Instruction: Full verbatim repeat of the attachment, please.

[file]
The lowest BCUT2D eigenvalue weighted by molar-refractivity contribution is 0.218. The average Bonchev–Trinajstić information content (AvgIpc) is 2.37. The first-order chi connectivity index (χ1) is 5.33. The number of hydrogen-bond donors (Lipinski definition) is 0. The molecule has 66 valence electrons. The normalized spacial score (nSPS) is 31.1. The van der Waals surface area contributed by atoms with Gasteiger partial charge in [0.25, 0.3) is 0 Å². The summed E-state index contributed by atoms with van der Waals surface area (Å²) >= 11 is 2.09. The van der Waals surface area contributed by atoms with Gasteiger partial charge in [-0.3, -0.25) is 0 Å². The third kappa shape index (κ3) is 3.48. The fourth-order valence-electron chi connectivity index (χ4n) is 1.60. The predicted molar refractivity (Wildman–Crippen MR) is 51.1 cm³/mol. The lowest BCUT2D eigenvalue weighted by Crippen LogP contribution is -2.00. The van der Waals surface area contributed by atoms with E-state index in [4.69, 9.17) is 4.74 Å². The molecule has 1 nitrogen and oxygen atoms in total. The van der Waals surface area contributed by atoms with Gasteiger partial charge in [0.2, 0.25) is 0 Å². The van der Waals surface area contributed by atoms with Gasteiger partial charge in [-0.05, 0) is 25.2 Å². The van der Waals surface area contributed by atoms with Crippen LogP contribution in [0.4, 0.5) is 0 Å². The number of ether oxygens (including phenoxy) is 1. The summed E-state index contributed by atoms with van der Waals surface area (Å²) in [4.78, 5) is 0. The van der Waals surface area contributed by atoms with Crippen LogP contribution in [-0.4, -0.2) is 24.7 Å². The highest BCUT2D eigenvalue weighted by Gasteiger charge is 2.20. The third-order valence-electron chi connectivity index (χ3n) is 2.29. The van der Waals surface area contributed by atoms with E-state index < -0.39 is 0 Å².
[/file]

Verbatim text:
The lowest BCUT2D eigenvalue weighted by molar-refractivity contribution is 0.218. The average Bonchev–Trinajstić information content (AvgIpc) is 2.37. The first-order chi connectivity index (χ1) is 5.33. The number of hydrogen-bond donors (Lipinski definition) is 0. The molecule has 66 valence electrons. The normalized spacial score (nSPS) is 31.1. The van der Waals surface area contributed by atoms with Gasteiger partial charge in [0.25, 0.3) is 0 Å². The summed E-state index contributed by atoms with van der Waals surface area (Å²) >= 11 is 2.09. The van der Waals surface area contributed by atoms with Gasteiger partial charge in [-0.3, -0.25) is 0 Å². The third kappa shape index (κ3) is 3.48. The fourth-order valence-electron chi connectivity index (χ4n) is 1.60. The predicted molar refractivity (Wildman–Crippen MR) is 51.1 cm³/mol. The lowest BCUT2D eigenvalue weighted by Crippen LogP contribution is -2.00. The van der Waals surface area contributed by atoms with E-state index in [4.69, 9.17) is 4.74 Å². The molecule has 1 nitrogen and oxygen atoms in total. The van der Waals surface area contributed by atoms with Gasteiger partial charge in [0.2, 0.25) is 0 Å². The van der Waals surface area contributed by atoms with Gasteiger partial charge in [-0.05, 0) is 25.2 Å². The van der Waals surface area contributed by atoms with Crippen LogP contribution in [0.4, 0.5) is 0 Å². The number of ether oxygens (including phenoxy) is 1. The summed E-state index contributed by atoms with van der Waals surface area (Å²) in [4.78, 5) is 0. The van der Waals surface area contributed by atoms with Crippen LogP contribution in [-0.4, -0.2) is 24.7 Å². The highest BCUT2D eigenvalue weighted by Gasteiger charge is 2.20. The third-order valence-electron chi connectivity index (χ3n) is 2.29. The van der Waals surface area contributed by atoms with E-state index < -0.39 is 0 Å².